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6 Tips for Avoiding Lower Back Pain

A person in their living room holding their lower back in pain to represent how lower back pain may arise.

Nearly everyone will experience some form of lower back pain at some point in their lifetime.


This is because the lower back supports the weight of the upper body and is subject to a lot of stress and strain – especially during regular, everyday movements like lifting and twisting.


It’s a common concern for almost every level of athlete, as most sports involve twisting and turning of the body because most sports involve kicking, swinging, or sudden changes of movement.


Note: The lower back is the area behind the belly from the rib cage to the pelvis and is also called the lumbar region.


​Lower back pain can start in the early 20s and continue throughout adulthood. Studies have shown that up to 80% of the general population are affected by low back pain at some time during their lives. Learn to prevent lower back pain by knowing what activities could be putting you at risk.


One of two things typically causes lower back pain: a sudden injury or the wear and tear of life activities and sports. No matter the cause of your lower back pain, here are 7 recommendations from the wellness team at Doylestown Sports Medicine Center that can help you ease back pain and prevent future problems.


1 – Posture

A depiction of two standing postures, one poor and one proper.

To prevent lower back pain and prevent lower back injury, it’s important to maintain proper posture when performing physical activities, particularly if you play sports or have a job that requires repetitive motions.


Avoid slouching as much as possible and aim to keep your spine in a relaxed, upright position.


When lifting, use your legs and sit back into your hips, knees, and ankles- like you are going to sit down in a chair.


​Click here to learn how posture can be a contributing factor to your pain.


2 - Posture While Seated

Diagram depicting 4 seated postures: slouched, forward head posture, sitting at attention posture and proper seated posture.

You can avoid lower back pain by maintaining proper posture when sitting. If you have a desk job, keep your feet planted on the floor and use a chair that provides lower back support.


Note: A footrest is a great idea if your feet cannot reach the floor.


​Avoid hunching forward to see your computer screen and reaching far in front of you to use your mouse or keyboard.


3 - Use Heat and Ice

Two side-by-side images depicting a person using ice (on the left) to treat their injury and a person using heat (on the left) to treat their pain.

If you’ve experienced lower back pain, applying ice within the first 24-72 hours can help ease pain and reduce swelling. After that, switch to heat to help relax tight muscles.


Heat – a hot water bottle is used by many and is useful for chronic lower back pain that isn’t related to an acute injury. Regardless of whether you’re using heat or ice, you shouldn’t use it for more than 20 minutes at a time to help prevent skin damage.


Note: Make sure you use enough layers of towels to protect your skin from the heat or cold.


4 - Proper Footwear

Image of a person tying their shoes mid-run.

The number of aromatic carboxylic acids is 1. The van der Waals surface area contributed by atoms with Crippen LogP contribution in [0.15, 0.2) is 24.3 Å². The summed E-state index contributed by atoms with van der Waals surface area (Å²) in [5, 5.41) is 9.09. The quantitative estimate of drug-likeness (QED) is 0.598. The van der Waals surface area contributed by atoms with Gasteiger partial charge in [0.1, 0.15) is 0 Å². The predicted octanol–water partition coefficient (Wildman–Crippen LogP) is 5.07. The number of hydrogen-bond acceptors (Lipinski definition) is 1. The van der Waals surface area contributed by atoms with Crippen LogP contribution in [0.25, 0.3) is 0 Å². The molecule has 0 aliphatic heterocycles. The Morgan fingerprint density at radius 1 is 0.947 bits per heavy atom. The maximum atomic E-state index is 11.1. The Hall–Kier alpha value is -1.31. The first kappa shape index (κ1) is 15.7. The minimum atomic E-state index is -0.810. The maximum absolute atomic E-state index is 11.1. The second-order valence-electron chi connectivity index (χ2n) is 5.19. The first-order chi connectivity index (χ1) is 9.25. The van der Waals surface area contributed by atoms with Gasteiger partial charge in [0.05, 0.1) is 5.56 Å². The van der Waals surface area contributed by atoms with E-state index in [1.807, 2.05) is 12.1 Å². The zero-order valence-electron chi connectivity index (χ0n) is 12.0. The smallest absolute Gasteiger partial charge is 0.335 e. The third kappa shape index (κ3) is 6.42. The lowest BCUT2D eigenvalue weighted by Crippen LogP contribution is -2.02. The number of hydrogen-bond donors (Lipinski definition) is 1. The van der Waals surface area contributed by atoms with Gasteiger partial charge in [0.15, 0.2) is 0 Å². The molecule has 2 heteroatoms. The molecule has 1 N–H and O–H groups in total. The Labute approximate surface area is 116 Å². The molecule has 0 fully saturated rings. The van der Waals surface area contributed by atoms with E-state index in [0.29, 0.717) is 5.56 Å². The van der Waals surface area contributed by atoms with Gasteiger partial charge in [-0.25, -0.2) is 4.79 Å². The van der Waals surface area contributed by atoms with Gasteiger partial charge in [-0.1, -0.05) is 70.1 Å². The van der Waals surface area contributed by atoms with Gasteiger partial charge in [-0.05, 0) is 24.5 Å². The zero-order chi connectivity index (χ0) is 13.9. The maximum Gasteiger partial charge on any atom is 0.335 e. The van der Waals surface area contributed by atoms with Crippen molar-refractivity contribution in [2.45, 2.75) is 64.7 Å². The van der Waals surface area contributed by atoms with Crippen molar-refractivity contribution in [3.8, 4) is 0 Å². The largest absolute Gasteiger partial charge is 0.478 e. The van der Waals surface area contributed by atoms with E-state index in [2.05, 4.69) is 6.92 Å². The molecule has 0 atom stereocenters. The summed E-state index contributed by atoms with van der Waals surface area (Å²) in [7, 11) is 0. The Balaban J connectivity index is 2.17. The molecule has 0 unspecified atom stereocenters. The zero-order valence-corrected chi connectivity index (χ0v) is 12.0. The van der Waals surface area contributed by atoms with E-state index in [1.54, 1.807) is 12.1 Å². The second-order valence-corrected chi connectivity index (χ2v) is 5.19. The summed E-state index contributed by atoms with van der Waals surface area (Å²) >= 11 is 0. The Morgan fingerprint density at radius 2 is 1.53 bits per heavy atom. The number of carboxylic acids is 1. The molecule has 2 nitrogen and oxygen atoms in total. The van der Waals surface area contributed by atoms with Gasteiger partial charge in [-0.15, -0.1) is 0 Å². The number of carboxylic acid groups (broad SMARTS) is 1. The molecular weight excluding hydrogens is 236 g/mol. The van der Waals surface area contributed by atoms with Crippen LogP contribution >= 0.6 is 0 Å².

Supportive footwear can improve your posture, increase stability while walking, and decrease your risk of suffering from lower back pain. Make sure you wear the correct footwear for the activity you are performing.


Although occasionally wearing unsupportive shoes such as flip flops or high heels is unlikely to cause lower back problems, prolonged or frequent wear can put increased pressure on your lower spine.


4 – Maintain a Healthy Weight & Diet

Image displaying healthy food choices.

Being overweight increases the strain on the lower back, especially as we get older.

Follow guidelines and recommendations for diet and exercise and aim to keep your weight within a healthy range for your height.


6 – Being Active, Mobile and Healthy for Avoiding Lower Back Pain

If you’re suffering from lower back pain, resist the temptation to stay dormant in bed. Think of the complete opposite: moving around and engaging in gentle stretching can help your lower back muscles heal faster.


However, be wary and careful to move within your comfort zone and avoid strenuous activities that cause more pain.

If you are in retirement and struggling to stay active



Corrective Muscular Therapy

CMT is a great way to help lengthen shortened muscles and relieve tension in the lower back. Healthy lower back muscles lead to increased overall stability, which can help prevent future lower back problems.


Click here to explore our Corrective Muscular Therapy page.


If you suffer from lower back pain

If you are suffering with lower back pain, or it is preventing you from doing the things you really love to do, then you are probably worrying about what might happen if things continue to get worse…


You may be hoping that things fix themselves, but you aren’t sure what the problem is or what to do to solve it.


If this sounds like you, and you don’t want to feel anxious about the prospect of going into the hospital.


At Doylestown Sports Medicine Center, we have helped thousands of patients, and helped hundreds of people just like you who are experiencing daily lower back pain and unable to move freely. If you want to get some personalized advice, we offer you the opportunity to speak to a member of our wellness team on a 1-1 basis in one of our four clinics…


In this Free Pain Consultation, we will discuss your back pain, and identify the underlying cause, as well as what solutions are available to you.


​Click Here to Arrange Your Free Pain Consultation

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